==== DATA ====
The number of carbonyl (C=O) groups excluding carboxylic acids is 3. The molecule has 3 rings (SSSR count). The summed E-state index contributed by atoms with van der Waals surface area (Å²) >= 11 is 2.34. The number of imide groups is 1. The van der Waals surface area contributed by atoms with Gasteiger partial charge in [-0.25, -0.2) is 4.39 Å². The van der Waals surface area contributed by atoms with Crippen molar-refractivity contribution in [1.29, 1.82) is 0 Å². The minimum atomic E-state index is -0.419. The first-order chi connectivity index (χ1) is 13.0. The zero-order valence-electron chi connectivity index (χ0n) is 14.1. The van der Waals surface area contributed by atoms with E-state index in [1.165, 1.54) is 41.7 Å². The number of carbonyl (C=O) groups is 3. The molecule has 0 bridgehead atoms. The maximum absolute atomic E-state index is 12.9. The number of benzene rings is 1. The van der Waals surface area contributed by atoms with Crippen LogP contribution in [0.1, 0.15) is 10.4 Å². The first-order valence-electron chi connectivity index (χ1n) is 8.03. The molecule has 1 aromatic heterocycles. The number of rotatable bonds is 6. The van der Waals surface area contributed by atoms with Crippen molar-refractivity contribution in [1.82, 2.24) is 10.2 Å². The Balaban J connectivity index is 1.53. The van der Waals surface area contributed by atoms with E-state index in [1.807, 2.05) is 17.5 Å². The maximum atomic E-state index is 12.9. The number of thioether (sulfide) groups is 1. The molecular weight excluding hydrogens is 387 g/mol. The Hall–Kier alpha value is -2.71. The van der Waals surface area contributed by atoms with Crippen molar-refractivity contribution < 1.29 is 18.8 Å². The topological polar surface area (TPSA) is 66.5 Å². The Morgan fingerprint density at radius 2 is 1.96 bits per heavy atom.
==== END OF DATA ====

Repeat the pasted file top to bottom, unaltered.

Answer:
The number of carbonyl (C=O) groups excluding carboxylic acids is 3. The molecule has 3 rings (SSSR count). The summed E-state index contributed by atoms with van der Waals surface area (Å²) >= 11 is 2.34. The number of imide groups is 1. The van der Waals surface area contributed by atoms with Gasteiger partial charge in [-0.25, -0.2) is 4.39 Å². The van der Waals surface area contributed by atoms with Crippen molar-refractivity contribution in [1.29, 1.82) is 0 Å². The minimum atomic E-state index is -0.419. The first-order chi connectivity index (χ1) is 13.0. The zero-order valence-electron chi connectivity index (χ0n) is 14.1. The van der Waals surface area contributed by atoms with E-state index in [1.165, 1.54) is 41.7 Å². The number of carbonyl (C=O) groups is 3. The molecule has 0 bridgehead atoms. The maximum absolute atomic E-state index is 12.9. The number of benzene rings is 1. The van der Waals surface area contributed by atoms with Crippen LogP contribution in [0.1, 0.15) is 10.4 Å². The first-order valence-electron chi connectivity index (χ1n) is 8.03. The molecule has 1 aromatic heterocycles. The number of rotatable bonds is 6. The van der Waals surface area contributed by atoms with Crippen molar-refractivity contribution in [1.82, 2.24) is 10.2 Å². The Balaban J connectivity index is 1.53. The van der Waals surface area contributed by atoms with E-state index in [1.807, 2.05) is 17.5 Å². The maximum atomic E-state index is 12.9. The number of thioether (sulfide) groups is 1. The molecular weight excluding hydrogens is 387 g/mol. The Hall–Kier alpha value is -2.71. The van der Waals surface area contributed by atoms with Crippen molar-refractivity contribution < 1.29 is 18.8 Å². The topological polar surface area (TPSA) is 66.5 Å². The Morgan fingerprint density at radius 2 is 1.96 bits per heavy atom.